stations_latlong <- SpatialPointsDataFrame(coords, data = data.frame(stations$StationName,stations$CrsCode),proj4string = CRS("+init=epsg:27700")) 
colnames(stations_latlong@coords)[colnames(stations_latlong@coords) == "Easting"] <- "Longitude" 
colnames(stations_latlong@coords)[colnames(stations_latlong@coords) == "Northing"] <- "Latitude" 
stations_latlong <- spTransform(stations_latlong, CRS(latlong)) 

> str(stations_df)
> str(stations_df) 'data.frame': 2621 obs. of  5 variables: 
$ stations.StationName: Factor w/ 2596 levels "Abbey Wood (London) Rail Station",..: 1801 2160 441 2155 1373 1372 1100 426 83 1512 ... 
$ stations.CrsCode    : Factor w/ 2591 levels "AAP","AAT","ABA",..: 1811 2081 431 2036 1469 1370 1219 439 84 1561 ...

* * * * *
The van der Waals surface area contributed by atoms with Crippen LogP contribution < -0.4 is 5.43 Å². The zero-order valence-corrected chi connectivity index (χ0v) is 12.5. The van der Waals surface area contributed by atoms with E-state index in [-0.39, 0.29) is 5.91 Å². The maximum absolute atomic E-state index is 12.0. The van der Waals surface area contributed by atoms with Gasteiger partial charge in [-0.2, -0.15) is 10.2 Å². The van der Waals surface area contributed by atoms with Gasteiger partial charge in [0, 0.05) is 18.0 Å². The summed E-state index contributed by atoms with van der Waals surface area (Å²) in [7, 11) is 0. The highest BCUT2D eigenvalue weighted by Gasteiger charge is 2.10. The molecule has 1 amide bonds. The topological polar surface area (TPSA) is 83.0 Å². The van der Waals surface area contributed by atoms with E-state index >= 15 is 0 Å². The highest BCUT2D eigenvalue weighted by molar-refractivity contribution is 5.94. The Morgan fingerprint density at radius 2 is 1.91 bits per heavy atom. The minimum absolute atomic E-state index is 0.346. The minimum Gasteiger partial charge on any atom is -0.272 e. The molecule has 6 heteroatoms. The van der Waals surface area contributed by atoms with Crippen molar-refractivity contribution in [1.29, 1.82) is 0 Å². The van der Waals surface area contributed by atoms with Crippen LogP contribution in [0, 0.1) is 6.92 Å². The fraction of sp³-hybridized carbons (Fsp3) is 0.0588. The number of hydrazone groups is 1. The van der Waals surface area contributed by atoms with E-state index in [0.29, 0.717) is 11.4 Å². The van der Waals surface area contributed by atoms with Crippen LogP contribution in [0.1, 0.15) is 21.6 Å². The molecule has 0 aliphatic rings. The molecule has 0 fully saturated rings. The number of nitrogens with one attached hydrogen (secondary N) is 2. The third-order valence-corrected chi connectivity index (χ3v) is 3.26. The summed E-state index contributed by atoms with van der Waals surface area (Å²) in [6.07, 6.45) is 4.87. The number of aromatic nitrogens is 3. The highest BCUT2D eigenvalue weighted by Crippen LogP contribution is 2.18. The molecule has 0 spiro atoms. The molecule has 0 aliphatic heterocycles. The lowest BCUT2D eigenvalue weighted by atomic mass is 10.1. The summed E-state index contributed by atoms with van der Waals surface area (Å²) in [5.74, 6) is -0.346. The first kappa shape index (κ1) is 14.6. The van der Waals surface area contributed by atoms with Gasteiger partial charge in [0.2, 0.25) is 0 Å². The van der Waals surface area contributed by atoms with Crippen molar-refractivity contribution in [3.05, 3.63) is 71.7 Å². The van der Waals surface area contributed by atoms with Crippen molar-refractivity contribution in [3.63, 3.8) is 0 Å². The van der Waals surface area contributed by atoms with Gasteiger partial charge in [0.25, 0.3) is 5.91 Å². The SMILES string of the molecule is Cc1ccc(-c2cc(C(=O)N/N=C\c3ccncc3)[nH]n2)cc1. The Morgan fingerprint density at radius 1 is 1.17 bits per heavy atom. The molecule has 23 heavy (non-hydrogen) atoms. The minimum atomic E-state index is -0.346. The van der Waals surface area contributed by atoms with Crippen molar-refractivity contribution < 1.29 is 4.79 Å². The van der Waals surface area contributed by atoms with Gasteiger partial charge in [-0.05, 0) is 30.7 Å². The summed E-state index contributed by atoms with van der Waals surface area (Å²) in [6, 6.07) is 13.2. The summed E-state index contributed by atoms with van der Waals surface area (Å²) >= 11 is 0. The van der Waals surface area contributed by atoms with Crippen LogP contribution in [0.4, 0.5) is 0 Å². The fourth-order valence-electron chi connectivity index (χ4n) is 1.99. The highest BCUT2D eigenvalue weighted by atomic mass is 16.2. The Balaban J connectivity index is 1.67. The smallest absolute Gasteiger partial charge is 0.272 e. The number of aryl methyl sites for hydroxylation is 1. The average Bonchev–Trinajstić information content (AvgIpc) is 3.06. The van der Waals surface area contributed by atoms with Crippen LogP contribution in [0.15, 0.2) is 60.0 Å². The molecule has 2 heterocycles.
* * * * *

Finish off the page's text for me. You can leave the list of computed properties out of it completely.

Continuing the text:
$ Longitude           : num  -5.53 -5.48 -5.46 -5.44 -5.44 ... 
$ Latitude            : num  50.1 50.2 50.2 50.2 50.2 ... 
$ optional            : logi  TRUE TRUE TRUE TRUE TRUE TRUE ...

Now we need to work out which stations we need. The ONS’s built-up areas are the best measure I know of measuring city size. Local authorities in the UK vary greatly in size – the population of the Birmingham council area is about twice that of Manchester even though to most people those cities are similar sizes.

In no particular order, they are:

  1. Sheffield
  2. Manchester
  3. London
  4. Leicester
  5. Leeds
  6. Glasgow
  7. Coventry
  8. Birmingham
  9. Plymouth
  10. Liverpool
  11. Edinburgh
  12. Southampton
  13. Nottingham
  14. Newcastle
  15. Derby
  16. Bristol
  17. Stoke-on-Trent
  18. Hull
  19. Cardiff
  20. Bradford
  21. Portsmouth

Step 3: Calculate each station’s distance from each other

After racking my brains trying to work out how to perform an easy filter for the ones I wanted, I decided it was easier to do every possible combination for all stations and then filter out the superfluous ones.